Prof. Vladimir Dobrushkin
Department of Mathematics
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MTH243 (Calculus for Functions of Several Variables)
SAGE. Chapter 16:
Integrating Functions of Several Variables

Vladimir A. Dobrushkin,Lippitt Hall 202C, 874-5095,dobrush@uri.edu

In this course we will use Sage computer algebra system (CAS), which is a free software. The Sage projects are created to help you learn new concepts. Sage is very useful in visualizing graphs and surfaces in three dimensions. Matlab (commercial software) is also available at engineeering labs. Its free version is called Octave. The university has a license for computer algebra system Mathematica, so it is free to use for its students. A student can also use free CASs: SymPy (based on Python), or Maxima.

  • Chapter 12 Chapter 12: Functions of Several Variables
  • Chapter 13 Chapter 13: Vectors
  • Chapter 14 Chapter 14: Differentiating Functions
  • Chapter 15 Chapter 15: Optimization
  • Chapter 16 Chapter 16: Integrating Functions of Several Variables
    • The definite Integral
    • Iterated Integrals
    • Triple Integrals
    • Double Integrals in Polar Coordinates
    • Cylindrical and Spherical Coordinates
    • Applications to Probability
    • Change of Variables
  • Chapter 17 Chapter 17: Vector Fields
  • Chapter 18 Chapter 18: Line Integrals
  • Chapter 19 Chapter 19: Flux Integrals
  • Chapter 20 Chapter 20: Calculus of Vector Fields

 

Section 16.2. Iterated Integrals

Example 1.

Example 2.

Example 3. The density at the point \( (x, y) \) of a trianglar metal plate, as shown in Figure, is \( \delta (x, y) . \) Explress its mass as an iterated integral.

First, we plot triangles using Mathematica:

Plot[{0., Max[0, Min[2 x, 6 - x]]}, {x, -1, 7}, AspectRatio -> 1/2, Ticks -> {{0, 2, 4, 6}, {0, 2, 4}}, Filling -> Axis, FillingStyle -> Blue]
Graphics[Polygon[{{1, 0}, {0, Sqrt[3]}, {-1, 0}}]]
RegionPlot[2 x - y > 0 && -3 x - y > -15, {x, 0, 5}, {y, 0, 6}, PlotStyle -> LightBlue]
Plot[{0, Max[0, Min[2 x, 15 - 3 x]]}, {x, 0, 7}, AxesLabel -> {x, y}, Filling -> Bottom]
RegionPlot[ 2 x - y > -1 && -2 x - y > -5 && y > 1, {x, 0, 3}, {y, 0, 3}, PlotStyle -> Purple]
RegionPlot[-1 < x < 3 && -2 < y < 1 && -3/4 x - y > -.25, {x, -2, 5}, {y, -3, 3}, GridLines -> Automatic]
RegionPlot[x < 4 && y > 2 && 2 x - y > 0, {x, 0, 6}, {y, 0, 8}]
Show[Graphics[{PlotStyle -> {Thickness[1.5]}, Hue[0.8], Line[{{0, 0}, {1, 1}, {4, 1/2}, {0, 0}}]}], AspectRatio -> 1, Axes -> True, AxesStyle -> Thick, AxesOrigin -> {-0.5, -0.5}]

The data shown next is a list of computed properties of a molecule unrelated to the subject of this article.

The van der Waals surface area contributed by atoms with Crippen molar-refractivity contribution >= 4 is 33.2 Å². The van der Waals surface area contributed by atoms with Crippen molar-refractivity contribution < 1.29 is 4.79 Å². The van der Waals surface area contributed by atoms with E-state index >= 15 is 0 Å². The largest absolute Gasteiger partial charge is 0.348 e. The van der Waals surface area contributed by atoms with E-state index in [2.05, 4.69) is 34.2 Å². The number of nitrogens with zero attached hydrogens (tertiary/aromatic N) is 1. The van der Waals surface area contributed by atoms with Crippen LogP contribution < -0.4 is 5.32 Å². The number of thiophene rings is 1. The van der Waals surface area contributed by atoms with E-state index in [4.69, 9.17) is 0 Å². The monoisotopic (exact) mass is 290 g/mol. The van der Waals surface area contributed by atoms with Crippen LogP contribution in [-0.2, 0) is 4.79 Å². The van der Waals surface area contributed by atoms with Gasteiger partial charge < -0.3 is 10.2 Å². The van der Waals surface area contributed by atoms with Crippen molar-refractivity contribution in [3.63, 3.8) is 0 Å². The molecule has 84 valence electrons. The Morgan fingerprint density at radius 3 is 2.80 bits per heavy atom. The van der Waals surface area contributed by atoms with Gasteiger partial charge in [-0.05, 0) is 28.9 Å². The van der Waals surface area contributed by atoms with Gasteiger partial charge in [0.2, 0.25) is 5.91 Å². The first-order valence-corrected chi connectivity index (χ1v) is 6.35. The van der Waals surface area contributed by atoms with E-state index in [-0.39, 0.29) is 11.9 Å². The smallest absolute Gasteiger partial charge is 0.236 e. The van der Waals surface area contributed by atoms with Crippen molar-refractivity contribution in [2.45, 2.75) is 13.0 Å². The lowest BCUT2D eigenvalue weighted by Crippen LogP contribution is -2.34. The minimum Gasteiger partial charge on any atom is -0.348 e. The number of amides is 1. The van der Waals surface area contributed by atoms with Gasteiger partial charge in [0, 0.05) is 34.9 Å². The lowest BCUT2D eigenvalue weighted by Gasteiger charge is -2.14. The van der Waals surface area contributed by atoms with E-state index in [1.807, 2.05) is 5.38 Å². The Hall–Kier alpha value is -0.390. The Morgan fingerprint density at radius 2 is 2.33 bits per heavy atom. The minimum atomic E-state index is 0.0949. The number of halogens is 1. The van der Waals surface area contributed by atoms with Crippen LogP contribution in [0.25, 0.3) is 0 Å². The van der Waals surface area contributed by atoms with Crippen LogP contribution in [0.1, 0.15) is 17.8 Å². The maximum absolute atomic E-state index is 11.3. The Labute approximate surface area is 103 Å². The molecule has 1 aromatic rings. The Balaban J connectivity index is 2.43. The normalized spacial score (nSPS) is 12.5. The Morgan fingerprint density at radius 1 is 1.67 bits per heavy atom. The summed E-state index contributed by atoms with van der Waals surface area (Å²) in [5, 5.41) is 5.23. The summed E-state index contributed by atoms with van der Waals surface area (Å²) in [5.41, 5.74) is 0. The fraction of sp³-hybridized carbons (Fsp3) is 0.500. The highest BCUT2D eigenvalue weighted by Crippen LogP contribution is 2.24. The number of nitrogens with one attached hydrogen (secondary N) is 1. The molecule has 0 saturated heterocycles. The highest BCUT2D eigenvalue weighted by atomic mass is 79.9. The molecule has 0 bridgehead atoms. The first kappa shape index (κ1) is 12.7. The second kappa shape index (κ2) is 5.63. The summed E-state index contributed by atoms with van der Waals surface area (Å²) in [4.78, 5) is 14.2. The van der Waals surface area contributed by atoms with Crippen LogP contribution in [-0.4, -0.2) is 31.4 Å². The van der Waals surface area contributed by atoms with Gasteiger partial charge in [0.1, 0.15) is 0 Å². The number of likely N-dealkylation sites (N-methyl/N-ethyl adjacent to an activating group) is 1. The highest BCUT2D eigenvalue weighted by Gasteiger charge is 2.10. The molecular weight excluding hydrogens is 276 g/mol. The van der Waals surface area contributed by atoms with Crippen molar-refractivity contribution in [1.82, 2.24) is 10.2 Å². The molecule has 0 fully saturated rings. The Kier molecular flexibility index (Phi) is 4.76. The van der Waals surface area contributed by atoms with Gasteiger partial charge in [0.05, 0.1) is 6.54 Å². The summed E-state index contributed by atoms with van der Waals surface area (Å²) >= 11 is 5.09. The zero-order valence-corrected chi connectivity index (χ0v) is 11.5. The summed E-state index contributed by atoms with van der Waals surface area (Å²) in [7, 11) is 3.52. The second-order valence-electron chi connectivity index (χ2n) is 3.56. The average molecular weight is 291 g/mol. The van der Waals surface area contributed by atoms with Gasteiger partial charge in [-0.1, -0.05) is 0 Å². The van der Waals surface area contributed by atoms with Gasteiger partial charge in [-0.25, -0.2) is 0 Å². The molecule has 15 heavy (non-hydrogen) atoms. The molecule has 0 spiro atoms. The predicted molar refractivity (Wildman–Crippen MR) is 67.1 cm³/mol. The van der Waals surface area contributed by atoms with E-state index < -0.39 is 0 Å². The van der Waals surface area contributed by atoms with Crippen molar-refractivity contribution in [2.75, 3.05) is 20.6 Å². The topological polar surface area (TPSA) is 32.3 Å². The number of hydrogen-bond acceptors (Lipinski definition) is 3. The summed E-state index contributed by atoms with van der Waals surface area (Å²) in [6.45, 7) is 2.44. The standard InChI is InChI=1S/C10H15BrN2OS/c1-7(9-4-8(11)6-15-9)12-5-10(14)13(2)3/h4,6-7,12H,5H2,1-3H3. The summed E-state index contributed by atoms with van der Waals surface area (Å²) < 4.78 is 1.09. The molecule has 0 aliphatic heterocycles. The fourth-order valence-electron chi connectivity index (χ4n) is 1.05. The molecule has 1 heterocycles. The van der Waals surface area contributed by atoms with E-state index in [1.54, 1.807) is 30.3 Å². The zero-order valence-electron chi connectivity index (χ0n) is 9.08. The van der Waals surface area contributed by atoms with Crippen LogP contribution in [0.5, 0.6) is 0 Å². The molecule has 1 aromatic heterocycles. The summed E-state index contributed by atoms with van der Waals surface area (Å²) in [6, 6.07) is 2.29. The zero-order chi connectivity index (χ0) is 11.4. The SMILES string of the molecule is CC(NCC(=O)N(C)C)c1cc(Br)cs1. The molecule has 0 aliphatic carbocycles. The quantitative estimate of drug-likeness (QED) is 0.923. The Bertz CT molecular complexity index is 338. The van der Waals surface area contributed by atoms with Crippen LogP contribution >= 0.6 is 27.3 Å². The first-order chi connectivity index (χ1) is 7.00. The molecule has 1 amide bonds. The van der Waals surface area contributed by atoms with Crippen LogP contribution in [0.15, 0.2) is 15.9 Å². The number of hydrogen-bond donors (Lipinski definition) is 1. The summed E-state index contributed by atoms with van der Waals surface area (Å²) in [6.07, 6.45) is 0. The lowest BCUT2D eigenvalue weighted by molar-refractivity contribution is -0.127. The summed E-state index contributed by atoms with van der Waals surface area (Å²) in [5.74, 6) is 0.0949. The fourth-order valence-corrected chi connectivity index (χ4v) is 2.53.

RegionPlot[x < 1 && 2 x - y > 0, {x, 0, 1}, {y, 0, 2}, PlotStyle -> Hue[0.2]]
RegionPlot[x > 0 && 3 x - y < 0 && x < 12, {x, 0, 6}, {y, 0, 12}]
R = Triangle[{{1, 1}, {1, 12}, {4, 12}}] Graphics[{EdgeForm[Dashed], Pink, R}, AspectRatio -> 0.4, Axes -> True, AxesStyle -> Thick, AxesOrigin -> {0, 0}]
If the boundary needs to be emphasized, then
ln = Show[ Graphics[{Thickness[.02], Hue[.6], Line[{{0, 0}, {1, 1}, {0, 1}, {0, 0}}]}]]
pol = Show[Graphics[{Hue[0.5], Polygon[{{0, 0}, {1, 1}, {0, 1}}]}]]
Show[pol, ln]
An arbitrary triangle could be plotted as follows
triangle[a_?NumericQ, b_?NumericQ, c_?NumericQ] :=
Block[{x, y, pt, sqr}, sqr = #.# &; pt[a1_, b1_, c1_] := Reduce[sqr[{x, y}] == b1^2 && sqr[{x, y} - {a1, 0}] == c1^2 && y > 0, {x, y}]; {(Polygon[{{0, 0}, {a, 0}, {x, y}}]), Text[Style[Framed[a, Background -> LightYellow], 11], {a/2, 0}], Text[Style[Framed[b, Background -> LightYellow], 11], {x/2, y/2}], Text[Style[Framed[c, Background -> LightYellow], 11], {(a + x)/2, y/2}]} /. ToRules[pt[a, b, c]]]

g[{s1_, s2_, s3_}] := Graphics[{EdgeForm[Thick], FaceForm[None], triangle[s1, s2, s3]}, ImagePadding -> 20, ImageSize -> {200, 200}]

GraphicsGrid[{{g[{Sqrt[5], 1, 2}]}}]
or
Graphics[{EdgeForm[Thick], FaceForm[None], triangle[Sqrt[5], 1, 2]}]

Example 4. Find the mass M of a metal plate R bounded by \( y=x \quad\mbox{and} \quad y= x^2 , \) with density given by \( \delta (x,y) = 1 + xy \) kg/meter2 .

Plot[{x, x^2 }, {x, 0, 1.0}, Filling -> {1 ->{2}}, AspectRatio ->1]

Therefore, we need tools to plot a domain below or above a graph:
q[p_] = 10.2 p^2.0;
lowerBound = p /. Solve[q[p] == 100, p][[1]] // Quiet;
Show[Plot[q[p], {p, 0, 22}, PlotRange -> {0, Automatic}], Plot[q[p], {p, lowerBound, 20}, Filling -> 100], Graphics[{Line[{{0, 100}, {30, 100}}], Line[{{20, 0}, {20, 4000}}]}]]
boundleft = 2;
boundright = 8;
f[x_] = 25 - 15*x^2 + x^3;
g1 = Plot[f[x], {x, -2, 10}];
g2 = Plot[f[x], {x, boundleft, boundright}, Filling -> 0];
Show[g1, g2]
or
Plot[{25 - 15*x^2 + x^3, If[2 <= x <= 8, 0]}, {x, 0, 10}, PlotStyle -> {Automatic, None}, Filling -> {1 -> {2}}]
or we can fill bellow and above some horizontal line:
guess = -100;
Plot[{25 - 15*x^2 + x^3, If[2 <= x <= 8, 0]}, {x, 0, 10}, PlotStyle -> {Automatic, None}, Filling -> {1 -> {guess, Yellow}}]
Plot[{25 - 15*x^2 + x^3, If[2 <= x <= 8, 0]}, {x, 0, 10}, PlotStyle -> {Automatic, None}, Filling -> {1 -> Top}]
Plot[{25 - 15*x^2 + x^3, If[2 <= x <= 8, 0]}, {x, 0, 10}, PlotStyle -> {Automatic, None}, Filling -> {1 -> {Bottom, LightGreen}}]

Example 5.